When I looked over my performance based on the Amazon’s 100 Books to Read Before You Die, I noticed one easy way to knock three titles from the list was to read the Hunger Games series. I think Amazon messed up by making each book a separate entry, but you know, whatever.
The Hunger Games
Author: Suzanne Collins
I have never read this series because I’ve always found the premise of televised child murder to be an unlikely future for pretty much any current society, much less the future of America. I guess other people would disagree with me, but that’s the way my dice rolled.
Even so, it’s critically acclaimed, there are movies (which I haven’t seen), and I suppose it’s relevant to a modern audience. Let’s see what’s inside!
I will admit that this was a fun read. I’m not sure I liked the juxtaposition of clearly YA-characters beside brutally murdered 12-year-olds, but I can also see myself finding the book edgy and “real” if I were a teen. So it probably fits a YA audience well, but parents might want to think about letting an advanced 9 year old read it without guidance or discussion.
Anyway, I thought the pacing was excellent. The chapters left me hanging perfectly such that I wanted to keep going and find out what happened. I thought Katniss’s struggles were compelling, even if naggingly contrived.
I even think the touches of romance were well done. While I will say more in the spoilers, just know for now that I am VERY picky about my romance in books.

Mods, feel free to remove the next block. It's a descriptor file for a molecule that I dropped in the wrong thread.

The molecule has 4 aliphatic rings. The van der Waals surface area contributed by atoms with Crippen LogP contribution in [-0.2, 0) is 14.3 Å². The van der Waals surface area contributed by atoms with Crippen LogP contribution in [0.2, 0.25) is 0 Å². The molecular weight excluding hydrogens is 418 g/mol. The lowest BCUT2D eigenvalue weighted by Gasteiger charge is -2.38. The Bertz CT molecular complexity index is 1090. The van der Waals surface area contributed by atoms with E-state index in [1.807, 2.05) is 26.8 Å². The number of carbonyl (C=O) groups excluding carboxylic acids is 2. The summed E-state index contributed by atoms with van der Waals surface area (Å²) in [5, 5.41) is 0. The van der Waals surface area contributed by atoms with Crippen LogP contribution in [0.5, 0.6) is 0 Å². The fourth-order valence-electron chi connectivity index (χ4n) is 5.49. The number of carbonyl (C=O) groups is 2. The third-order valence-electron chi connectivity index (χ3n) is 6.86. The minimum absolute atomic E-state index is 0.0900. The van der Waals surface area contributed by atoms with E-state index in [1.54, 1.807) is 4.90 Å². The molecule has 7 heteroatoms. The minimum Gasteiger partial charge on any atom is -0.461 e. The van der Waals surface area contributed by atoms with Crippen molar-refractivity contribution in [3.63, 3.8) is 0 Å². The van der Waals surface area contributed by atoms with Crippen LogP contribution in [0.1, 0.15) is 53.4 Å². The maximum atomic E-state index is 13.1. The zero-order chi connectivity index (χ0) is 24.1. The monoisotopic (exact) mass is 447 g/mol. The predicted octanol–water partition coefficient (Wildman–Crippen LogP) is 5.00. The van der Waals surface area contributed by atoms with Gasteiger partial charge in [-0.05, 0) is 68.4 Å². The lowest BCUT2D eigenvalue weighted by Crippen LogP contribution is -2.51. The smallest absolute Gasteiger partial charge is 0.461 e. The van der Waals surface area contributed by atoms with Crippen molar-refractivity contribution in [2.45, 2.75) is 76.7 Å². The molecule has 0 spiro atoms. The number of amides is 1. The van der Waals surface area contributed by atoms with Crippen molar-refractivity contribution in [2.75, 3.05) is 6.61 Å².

Lastly, my beefs with the book. I still think the premise is crazy, but if I could put that behind me, it was worth the time I spent reading. Collins also used a lot of weird word choices repeatedly, like ‘roast,’ and I kept getting drawn out of the immersion because of this. Finally, some of the plot points felt contrived, and the final solution felt too easy.
4/5 Discoball Snowcones
I’m going to shock some of you: I thought the romance subplot in this book was good.
Honestly, I kind of want to know how things go with Katniss and Gale when she gets back home. Her experience with Peeta was harrowing, and now they share a bond which can’t be simulated otherwise. Katniss pretended to love Peeta in order to eke gifts from sponsors and viewers, so the entire nation thinks they’re in love, further complicating matters. However, Gale has much more history with Katniss, and he’s shown a long-term devotion. I actually liked this subplot, which is very unusual for me.
Lastly, I’d like to complain about the contrivance concerning the ‘rule change.’ During the middle of the games, the announcer declared 2 people could win the Hunger Games if they were from the same district. Then, right at the end, when Katniss and Peeta had won, they revoked this rule change. Katniss and Peeta decided to commit suicide simultaneously.
Honestly, what did the game makers expect? Force the competitors to work together, then suddenly pull the rug out from under them? I felt like this change right at the end was such fake BS, invented just so Katniss could ‘insult’ the capitol.
Still, overall, I’d say my complaints are weak sauce. I definitely intend to finish this series, now.
I’m reading the second book in this series, Catching Fire.